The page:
U.S. Supreme Court Sides with Student in Free Speech Case

Tennessee Star
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by Jack Birle

 

The U.S. Supreme Court ruled in favor of free speech rights for students outside of the classroom in a decision Wednesday.

The court sided with former Mahanoy Area High School student and cheerleader Brandi Levy in the case, formally known as Mahanoy Area School District v B.L., with a 8-1 decision in her favor. Mahanoy Area High School is located in Pennsylvania.

Levy, upset that she had not made her school’s varsity cheer team, posted on the social media site Snapchat a simple message with explicit language expressing her frustration.

The message was captured by a classmate and was eventually presented to school officials, who decided to suspend Levy from the junior varsity cheer team for a year.

The high court found the school violated Levy’s First Amendment right to freedom of speech since her comments took place outside of school hours and off school grounds.

Justice Stephen Breyer wrote the majority opinion. He was joined by Chief Justice John Roberts and Justices Samuel Alito, Sonia Sotomayor, Elena Kagan, Neil Gorsuch, Brett Kavanaugh and Amy Coney Barrett.

In the opinion, Breyer discussed the school’s overreach of power by punishing Levy for comments which had little effect on the school itself. He also addressed the importance of protecting vulgar language when it does not have a specific negative effect on the school community.

“It might be tempting to dismiss B. L.’s words as unworthy of the robust First Amendment protections discussed herein,” Breyer said. “But sometimes it is necessary to protect the superfluous in order to preserve the necessary.”

Breyer also made clear that although the court reached the same conclusion as the third circuit court’s findings, its reasoning differs significantly.

Alito wrote a concurring opinion, joined by Gorsuch, in which he explains it is beyond the jurisdiction of the school to punish students outside of the classroom, even if the speech would not be protected while on school grounds or at school sponsored events.

“There are parents who would not have been pleased with B. L.’s language and gesture, but whatever B. L.’s parents thought about what she did, it is not reasonable to infer that they gave the school the authority to regulate her choice of language when she was off school premises and not engaged in any school activity,” said Alito.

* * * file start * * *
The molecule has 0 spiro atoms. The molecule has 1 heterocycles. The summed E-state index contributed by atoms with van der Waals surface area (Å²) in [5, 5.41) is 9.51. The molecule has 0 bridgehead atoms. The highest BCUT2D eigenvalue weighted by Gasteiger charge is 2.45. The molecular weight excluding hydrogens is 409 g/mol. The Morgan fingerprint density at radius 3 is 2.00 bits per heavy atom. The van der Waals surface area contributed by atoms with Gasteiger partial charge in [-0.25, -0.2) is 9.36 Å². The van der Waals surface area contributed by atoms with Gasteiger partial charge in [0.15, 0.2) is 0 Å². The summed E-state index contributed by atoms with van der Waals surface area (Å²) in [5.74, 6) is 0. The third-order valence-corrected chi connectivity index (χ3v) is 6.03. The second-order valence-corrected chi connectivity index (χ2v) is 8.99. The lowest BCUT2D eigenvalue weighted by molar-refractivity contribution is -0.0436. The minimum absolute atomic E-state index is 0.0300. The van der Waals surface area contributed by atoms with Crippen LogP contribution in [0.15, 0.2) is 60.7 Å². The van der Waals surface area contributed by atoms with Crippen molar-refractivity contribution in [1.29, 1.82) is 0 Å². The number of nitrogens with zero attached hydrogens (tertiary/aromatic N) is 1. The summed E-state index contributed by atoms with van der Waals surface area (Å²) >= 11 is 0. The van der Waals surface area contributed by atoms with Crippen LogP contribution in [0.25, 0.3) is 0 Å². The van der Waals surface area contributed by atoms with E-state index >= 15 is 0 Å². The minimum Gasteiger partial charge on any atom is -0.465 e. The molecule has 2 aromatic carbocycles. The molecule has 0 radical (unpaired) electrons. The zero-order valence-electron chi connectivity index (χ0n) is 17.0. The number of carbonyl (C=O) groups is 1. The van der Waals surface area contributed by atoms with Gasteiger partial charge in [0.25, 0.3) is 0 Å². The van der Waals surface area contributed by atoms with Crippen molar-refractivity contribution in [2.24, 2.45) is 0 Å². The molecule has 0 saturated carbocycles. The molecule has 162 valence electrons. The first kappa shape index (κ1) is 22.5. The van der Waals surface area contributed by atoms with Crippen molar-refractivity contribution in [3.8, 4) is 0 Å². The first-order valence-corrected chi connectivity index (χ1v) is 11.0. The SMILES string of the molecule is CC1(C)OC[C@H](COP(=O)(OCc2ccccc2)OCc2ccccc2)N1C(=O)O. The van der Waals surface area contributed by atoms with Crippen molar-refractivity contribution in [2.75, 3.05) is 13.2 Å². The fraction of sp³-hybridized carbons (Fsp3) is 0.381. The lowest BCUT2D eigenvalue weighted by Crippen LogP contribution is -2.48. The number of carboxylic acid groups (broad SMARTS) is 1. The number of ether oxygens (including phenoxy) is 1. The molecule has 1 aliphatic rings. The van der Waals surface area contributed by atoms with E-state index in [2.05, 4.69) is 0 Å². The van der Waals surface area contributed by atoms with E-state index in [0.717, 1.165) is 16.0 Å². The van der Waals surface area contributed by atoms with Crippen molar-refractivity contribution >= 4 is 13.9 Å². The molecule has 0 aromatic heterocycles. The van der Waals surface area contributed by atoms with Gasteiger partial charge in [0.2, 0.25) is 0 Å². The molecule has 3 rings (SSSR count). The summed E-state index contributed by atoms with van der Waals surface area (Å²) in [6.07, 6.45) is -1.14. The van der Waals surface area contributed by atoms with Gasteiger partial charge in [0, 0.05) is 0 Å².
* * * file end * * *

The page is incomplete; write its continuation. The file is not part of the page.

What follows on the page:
The lone dissent came from Justice Clarence Thomas, who argued precedent as it came to the school’s authority of loco parentis, or in the place of a parent, does not support the majority opinion. He also argued that the opinion failed to show why this situation would cause a break in precedent.

“The majority fails to consider whether schools often will have more authority, not less, to discipline students who transmit speech through social media,” said Thomas. “Because off-campus speech made through social media can be received on campus (and can spread rapidly to countless people), it often will have a greater proximate tendency to harm the school environment than will an off-campus in-person conversation.”

The Mahanoy Area School District praised the court’s rejection of the Third Circuit’s findings.

“The School District unanimously won the issue upon which it sought Supreme Court review: all 9 Justices rejected the Third Circuit’s conclusion that school districts lack authority to regulate off-campus speech,” the district said.

The school district also expressed disappointment in losing the overall case but reiterated their pleasure with the court identifying the instances in which the school may punish off-campus speech.

The American Civil Liberties Union argued for Levy in this case. ACLU National Legal Director David Cole expressed satisfaction with the decision.

“The school in this case asked the court to allow it to punish speech that it considered ‘disruptive,’ regardless of where it occurs,” said Cole. “The message from this ruling is clear — free speech is for everyone, and that includes public school students.”

Levy, who is now a college student, praised the court’s decision.

“I never could have imagined that one simple snap would turn into a Supreme Court case, but I’m proud that my family and I advocated for the rights of millions of public school students,” said Levy.

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Jack Birle contributes The Center Square.

 

 

 

 

 

 

 

 

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2 Thoughts to “U.S. Supreme Court Sides with Student in Free Speech Case”

  1. JA

    No. The school district is wrong and only wants more control, perhaps to avoid bad publicity. Who knows what goes through the mind of a government agent lusting for authority? While we can’t allow the inmates to run the asylum, the school’s authority ends at the property boundary.

    1. Horatio Bunce

      Yet in their lust for control, the public schools only wish for this control over children outside of their purview. When it is their own employees engaged in online or in-person crime or sexual exploitation of students, the first press release will attempt to relieve them of any responsibility as “this occurred off school grounds”.

      Thomas is incorrect. There are no caveats in the U.S. Constitution for government schools as a constitution-free zone. Of course, the founders would have never forced their neighbors to fund the education of their children at the threat of having their homes seized and sold at auction like we do. Even if they did, I would wager that cheerleading and social media access at school would not have been considered essential education.

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